January may be cold, but it’s also National Walk Your Dog Month. If you don’t normally take your dog for a walk each day, the flipping of the calendar to 2016 is the perfect opportunity to create a new habit. Dogs who don’t get this necessary daily exercise can develop problem behaviors such as excess chewing, eliminating in the house, separation anxiety, and aggressiveness. Before you get frustrated with your dog, consider if he is getting enough regular exercise.
A Daily Walk Offers Numerous Benefits
The obesity epidemic in the United States is reaching epidemic proportions in both people and pets. Whether in part to our long and cold winters or intentional neglect, Minnesota leads the nation in canine obesity. One easy way to combat this problem is to hit the pavement with your dog at least 30 minutes each day. The next time you’re tempted to skip your dog’s daily walk, consider the important benefits she will miss:
• Walking can delay or prevent the onset of serious diseases that shorten your dog’s lifespan.
• The opportunity for social interaction with other dogs and people.
• The chance to get your undivided attention for a full 30 minutes.
• Walking exposes your dog to a wide variety of situations and weather conditions, which helps to increase her confidence.
• Walking improves your dog’s confidence because it exposes her to a wide range of people, places, situations, and weather conditions.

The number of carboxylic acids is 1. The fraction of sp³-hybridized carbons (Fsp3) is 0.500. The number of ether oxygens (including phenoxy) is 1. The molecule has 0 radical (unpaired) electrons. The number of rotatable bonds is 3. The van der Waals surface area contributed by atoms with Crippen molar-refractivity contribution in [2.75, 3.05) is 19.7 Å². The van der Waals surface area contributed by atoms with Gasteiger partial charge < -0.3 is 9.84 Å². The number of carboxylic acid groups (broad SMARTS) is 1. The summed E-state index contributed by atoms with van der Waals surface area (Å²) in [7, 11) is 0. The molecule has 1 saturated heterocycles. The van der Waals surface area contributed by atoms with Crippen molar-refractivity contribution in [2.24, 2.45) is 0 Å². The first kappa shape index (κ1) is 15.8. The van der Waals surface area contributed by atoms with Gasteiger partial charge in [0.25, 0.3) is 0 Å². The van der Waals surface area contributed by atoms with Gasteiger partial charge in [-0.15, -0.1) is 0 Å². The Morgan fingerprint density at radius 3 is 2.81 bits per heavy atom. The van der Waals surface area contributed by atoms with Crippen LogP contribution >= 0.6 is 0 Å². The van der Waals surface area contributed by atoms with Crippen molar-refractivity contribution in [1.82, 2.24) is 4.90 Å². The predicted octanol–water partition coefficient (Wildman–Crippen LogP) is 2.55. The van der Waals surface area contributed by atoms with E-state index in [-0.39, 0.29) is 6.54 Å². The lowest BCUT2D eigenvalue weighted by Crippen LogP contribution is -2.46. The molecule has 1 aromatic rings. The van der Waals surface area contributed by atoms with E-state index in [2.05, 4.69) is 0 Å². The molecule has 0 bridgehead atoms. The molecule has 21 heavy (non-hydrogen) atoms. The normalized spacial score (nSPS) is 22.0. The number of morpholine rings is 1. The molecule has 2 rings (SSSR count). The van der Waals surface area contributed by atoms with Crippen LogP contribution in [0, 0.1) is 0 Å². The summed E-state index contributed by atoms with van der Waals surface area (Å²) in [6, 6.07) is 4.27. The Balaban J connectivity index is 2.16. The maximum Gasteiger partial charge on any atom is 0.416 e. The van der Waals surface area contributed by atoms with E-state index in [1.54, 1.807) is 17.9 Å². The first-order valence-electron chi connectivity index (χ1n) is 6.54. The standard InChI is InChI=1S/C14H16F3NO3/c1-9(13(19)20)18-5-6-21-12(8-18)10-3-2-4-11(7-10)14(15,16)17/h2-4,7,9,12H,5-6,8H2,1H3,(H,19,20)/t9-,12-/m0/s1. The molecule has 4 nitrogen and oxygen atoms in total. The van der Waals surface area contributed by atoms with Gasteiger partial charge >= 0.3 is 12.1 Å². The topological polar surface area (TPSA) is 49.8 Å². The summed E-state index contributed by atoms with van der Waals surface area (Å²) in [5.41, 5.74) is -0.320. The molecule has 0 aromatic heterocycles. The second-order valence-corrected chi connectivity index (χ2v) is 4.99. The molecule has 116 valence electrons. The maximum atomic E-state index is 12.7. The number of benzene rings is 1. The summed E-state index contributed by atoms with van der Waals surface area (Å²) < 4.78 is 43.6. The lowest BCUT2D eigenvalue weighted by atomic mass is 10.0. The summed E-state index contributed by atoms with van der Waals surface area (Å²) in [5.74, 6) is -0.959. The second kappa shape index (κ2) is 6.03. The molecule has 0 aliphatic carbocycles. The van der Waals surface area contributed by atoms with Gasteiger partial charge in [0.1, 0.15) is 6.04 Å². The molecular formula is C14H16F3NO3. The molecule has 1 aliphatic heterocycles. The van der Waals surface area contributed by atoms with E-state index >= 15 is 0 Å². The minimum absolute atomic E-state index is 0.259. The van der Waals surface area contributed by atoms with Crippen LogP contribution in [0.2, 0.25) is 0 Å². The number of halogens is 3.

A daily walk is just as good for you as it is for your dog. No matter what the weather conditions, a brisk half-hour walk each day helps lower the risk of heart attack, stroke, diabetes, cancer, and Seasonal Affective Disorder in humans. So grab a leash, bundle up, and take your dog for a walk.
Staying Safe During Your Winter Walks
It’s not exactly warm and sunny this time of year, yet your dog still needs all of the benefits he receives from a daily walk. To avoid an accident or a cold-related illness, you need to pay attention to seasonal safety. This starts with your dog’s paws. Even though he may protest, consider covering them with special dog boots to protect against the chill caused by the snow and ice. If you go without booties, be sure to trim excess fur between your dog’s toes. This stops ice from sticking to his feet.
Call your dog to you if she is headed for a pile of ice since it may not be strong enough to support her weight. She could also slip and injure herself. It’s also important to pay attention to the signals your dog sends that she is in danger of developing frostbite or hypothermia. Some of these including faster panting, whining, anxiety, seeming disoriented, and sitting down while on the walk. If any of these occur, head home at once. You can always try your walk again tomorrow.
As always, please contact us at Cedar Pet Clinic if we can be of further assistance.